When I am tired and my mind does not seem to focus on a deep study of the Bible, I will flip to Proverbs to keep focused on God’s Word in a more simplistic way. Yet, every time I read this book, I walk away amazed at the power it brings and thankful for the renewal I feel. The verse I read today really resonated with me.

As a stay-at-home mom to 2 toddlers, a large part of my day is spent in the kitchen preparing food. Meal planning at the beginning of the week is essential to ensuring my family is well fed with home cooked nutrition (I give myself a break on the weekends)! If you get overwhelmed with meal planning like I used to, try these tips to sooth your soul:

As a wife and mother of two rambunctious toddlers, it is a challenge to get a home-cooked dinner on the table at a reasonable time. Pulling the children away from their toys, getting them seated at the table, cutting up their meal, blowing on food that is too hot, and calling my husband away from his work can be exhausting.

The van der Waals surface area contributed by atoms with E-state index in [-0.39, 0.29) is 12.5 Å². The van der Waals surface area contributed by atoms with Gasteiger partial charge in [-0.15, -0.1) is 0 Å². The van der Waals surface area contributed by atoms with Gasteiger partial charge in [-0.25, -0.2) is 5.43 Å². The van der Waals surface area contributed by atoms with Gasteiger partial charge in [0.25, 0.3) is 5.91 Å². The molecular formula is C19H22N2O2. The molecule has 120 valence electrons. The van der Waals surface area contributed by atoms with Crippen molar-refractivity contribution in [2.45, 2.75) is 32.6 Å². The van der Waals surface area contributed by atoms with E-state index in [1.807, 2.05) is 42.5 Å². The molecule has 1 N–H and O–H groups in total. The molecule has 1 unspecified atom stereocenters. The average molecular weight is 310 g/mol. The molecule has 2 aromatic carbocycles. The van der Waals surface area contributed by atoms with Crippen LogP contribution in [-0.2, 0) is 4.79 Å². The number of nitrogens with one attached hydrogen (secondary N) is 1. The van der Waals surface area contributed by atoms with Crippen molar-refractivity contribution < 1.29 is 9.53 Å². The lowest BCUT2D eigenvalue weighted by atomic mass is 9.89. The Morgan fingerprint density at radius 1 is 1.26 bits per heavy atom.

Sometimes you just need to re-post tips that were great to read. I find myself saying this quite often when it comes to The Gottman Institute. They are some of the leading relationship experts in our country, and the research they did on trustworthiness is very informative.

Meeting friends for dinner after work, grabbing coffee with your girlfriend or just ordering pizza on a Friday night with neighbors. We all have a deep desire to be connected in a world that often forgets the importance of relationships. Many of us have the desire to entertain, but we let our circumstances keep us from extending hospitality. Often it revolves around our lack of confidence in our ability to host events. I get this!